Grant Writing: Nothing Magical

Grant writers don’t have special powers.  There are many myths surrounding successful grant writers and grants programs.  Successful programs bring in grants not because a writer has “the gift,” but because the program is built like any other successful program – with vision, solid planning, discipline, and follow-through.

But, there are no shortcuts to the land of plenty.   Working with donors is … work.   When you are ready to get started or take a fresh look at your grants program, here are five rules that, if followed, can help set your program apart.


If you learn only one thing about grant writing, let this be it.  Effective grant writers aren’t magicians.  They are ordinary people who have disciplined themselves to follow directions very well.

Foundation program officers have stacks of requests for great projects from wonderful organizations.  They have to weed through the stack quickly, and the first proposals in the recycling bin are the ones that didn’t follow the directions.


Foundations and donors aren’t supposed to care about your organization. They should care about your cause.  Too often, nonprofit organizations forget there is a distinction.    It isn’t a foundation’s job to make sure you meet your annual campaign goal.  It is your job to equip them to address your shared cause together.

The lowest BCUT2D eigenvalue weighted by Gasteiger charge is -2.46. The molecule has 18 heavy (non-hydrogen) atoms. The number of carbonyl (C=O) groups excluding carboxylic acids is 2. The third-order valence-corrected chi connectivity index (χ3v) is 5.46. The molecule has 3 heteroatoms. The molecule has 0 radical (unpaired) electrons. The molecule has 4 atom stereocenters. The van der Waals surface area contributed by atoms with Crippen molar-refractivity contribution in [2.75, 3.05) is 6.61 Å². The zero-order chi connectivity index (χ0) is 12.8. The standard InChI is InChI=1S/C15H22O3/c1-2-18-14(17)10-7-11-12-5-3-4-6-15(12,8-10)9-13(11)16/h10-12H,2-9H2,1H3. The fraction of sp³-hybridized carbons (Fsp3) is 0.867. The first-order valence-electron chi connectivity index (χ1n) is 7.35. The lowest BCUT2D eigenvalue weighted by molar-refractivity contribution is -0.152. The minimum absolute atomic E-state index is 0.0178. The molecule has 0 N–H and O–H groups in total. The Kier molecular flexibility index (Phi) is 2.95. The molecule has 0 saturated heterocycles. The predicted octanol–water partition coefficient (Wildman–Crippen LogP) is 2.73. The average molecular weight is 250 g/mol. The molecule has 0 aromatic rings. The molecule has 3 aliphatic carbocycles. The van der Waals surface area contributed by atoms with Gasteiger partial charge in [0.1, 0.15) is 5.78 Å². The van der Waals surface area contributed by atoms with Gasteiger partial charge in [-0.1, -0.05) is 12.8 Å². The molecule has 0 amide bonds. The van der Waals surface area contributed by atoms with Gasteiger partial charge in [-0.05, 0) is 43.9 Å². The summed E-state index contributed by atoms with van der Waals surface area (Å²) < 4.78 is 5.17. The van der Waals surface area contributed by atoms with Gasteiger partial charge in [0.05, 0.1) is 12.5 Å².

But what is your cause?  Your cause is the problem you are trying to solve.  Your cause answers the “why” question — the reason you do what you do.  It’s only after embracing the “why” that anyone will care about the “how,” the way your organization goes about addressing the cause.

The best grant proposals are the ones that present their organizations the way funders see them – as one of many approaches to addressing a broader cause.


Organizations often seek grants when they are looking for a shortcut to meet a looming budget crisis.  Grants don’t work that way.  In these times, organizations often chase potential grant opportunities that only marginally fit their mission.  It rarely works because most funders see through it.   When it does work, the grant often becomes a burden and shifts resources from the organization’s core mission.  Grants can be enticing and flashy, but they also will define your organization.  Make sure you like what they say about you.


Two things you need to know about foundations: 1. They are founded and run by humans – people who think and feel.  2. They are founded to accomplish their own objectives, which may or may not align with yours.

Communicate with, write to, and engage foundations and their staffs like they are human beings.  And make sure you reveal your own humanity too.  Share your organization’s challenges.  Foundations are pretty good at spotting weaknesses, so being upfront about them shows you are realistic.


I think I already mentioned that.  I can’t stress this enough.  The biggest problem with foundations in reviewing proposals is organizations that don’t follow the guidelines.  Don’t give funders a reason to toss your proposal.